Kids in Haarlem

The Netherlands is one of Europe’s most kid-friendly countries, according to Lonely Planet. Haarlem, which is a rich destination for history, culture, and shopping – it’s also exciting and comfortable to explore or live in. With almost all attractions and facilities tailored to accommodate kids, Haarlem’s hospitality extends to the younger generation making it a great space to raise your kids as an expat. Packed with international schools, Dutch schools, cycling sports, shopping opportunities and other amenities, this old town which is just 15 minutes away from Amsterdam is the perfect place to grow a family.

Petting zoos and playgrounds will make kids in Haarlem lives fun

Holland is home to about 550 petting zoos, locally known as Kinderboerderij, a Dutch word that means children’s farm. Most of these zoos were started in the 1950s when urbanization kicked in with a purpose to help both adults and kids to interact with farm animals. The biggest zoo in Haarlem is Kinderboerderij Houthoeve which is located in Haarlemmerhout park. With free entrance, this zoo features a playground where kids can mingle and play a wide range of children games. Molentje in Heemstede is another popular petting zoo that neighbours the Groenendael Bos forest and one of the largest playgrounds called Speeltuin Groenendaal. Other petting zoos include Ridammerhoeve, Zorgvrij and Garden Center de Oostende. With different opening hours, your children will never lack an opportunity to interact with nature and make great playmates, something that opens and broadens their thinking.

Hospitals availability and sophisticated maternal care

There are hospitals all around such that if your child gets injured while having fun, you do not have to worry about health care. These hospitals offer the best services to babies, children, and adults. They include Spaarne Gasthuis Haarlem Zuid, Sint Lucas Andreas Ziekenhuis, Spaarne Gasthuis and Huidziekenhuis Dermicis. As a new mother living in Haarlem and Netherlands in general, you do not have to tire yourself travelling to the clinic and back. A professional maternity nurse (kraamzorg) will come to your house to look after you and your newborn. These nurses, covered by the Universal Health Insurance, will guide parents on how to care for their baby, solve any arising breastfeeding issues, and facilitate the healthy growth of the infant. Additionally, they perform light chores such as house cleaning and laundry. For these reasons, many mothers in Haarlem and beyond consider their kraamzorg godmothers to their kids.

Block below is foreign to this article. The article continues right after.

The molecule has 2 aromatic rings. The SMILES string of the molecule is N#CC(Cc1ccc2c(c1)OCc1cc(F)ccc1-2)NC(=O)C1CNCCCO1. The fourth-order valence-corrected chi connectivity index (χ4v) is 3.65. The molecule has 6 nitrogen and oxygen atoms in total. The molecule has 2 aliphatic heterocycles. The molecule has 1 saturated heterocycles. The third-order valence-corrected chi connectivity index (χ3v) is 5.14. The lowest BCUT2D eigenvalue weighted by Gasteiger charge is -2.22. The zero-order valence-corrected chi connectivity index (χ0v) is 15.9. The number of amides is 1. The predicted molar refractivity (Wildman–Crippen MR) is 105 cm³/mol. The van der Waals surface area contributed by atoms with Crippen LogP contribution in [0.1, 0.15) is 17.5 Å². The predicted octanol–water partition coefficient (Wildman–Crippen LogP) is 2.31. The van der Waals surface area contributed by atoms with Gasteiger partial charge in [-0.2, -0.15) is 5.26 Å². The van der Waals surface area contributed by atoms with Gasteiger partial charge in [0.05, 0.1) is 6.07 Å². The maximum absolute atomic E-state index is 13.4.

Schools can accommodate all preferences

If you plan to settle here with your young family, there is a long list of international schools both in Haarlem and Amsterdam, but local Dutch schools are also an option. Most local schools are operated and funded by the government except some private ones. Similarly, some international schools are partly financed by the government while others are private with fees ranging between 1200-24000 euros. Here in Haarlem, you can find a school that allows you to cycle inside, save money, merge into the community and also allows your kids to learn a new language. Furthermore, before joining a regular school, children go through a Dutch immersion programme for 1 year to prepare them language-wise. Some of the schools to enroll your kids in for all levels include Coornhert Lyceum, Daaf Geluk School, Kennemer Lyceum, Sterren College, Teyler College, and Rudolf Steiner School among others.

The Netherlands produces some of the happiest children as reported by the European Union. Also, it has amenities and infrastructure that support motherhood, and that is why it was voted the 10th best country to be a parent. If you add that to the fact that Amsterdam was voted the 2nd happiest city in the world, then you can see why raising children in Haarlem, which is in very close proximity, is a great decision.

If you settle your family in Haarlem, you should establish a parenting network by reaching out to local parenting communities to discover the best experiences for your kids, thereby making it a rich experience.

Jane Sandwood

Jane Sandwood

Jane grew up in Kent and has spent most of her career working in international trade before starting a family. By wanting to spend more time with her young children she found herself moving into working from home then freelance writing. Now she's campaigning to help end isolation; especially for older adults who have lost their old support structures.
Jane Sandwood

0 replies

Leave a Reply

Want to join the discussion?
Feel free to contribute!

Leave a Reply

Your email address will not be published. Required fields are marked *

This site uses Akismet to reduce spam. Learn how your comment data is processed.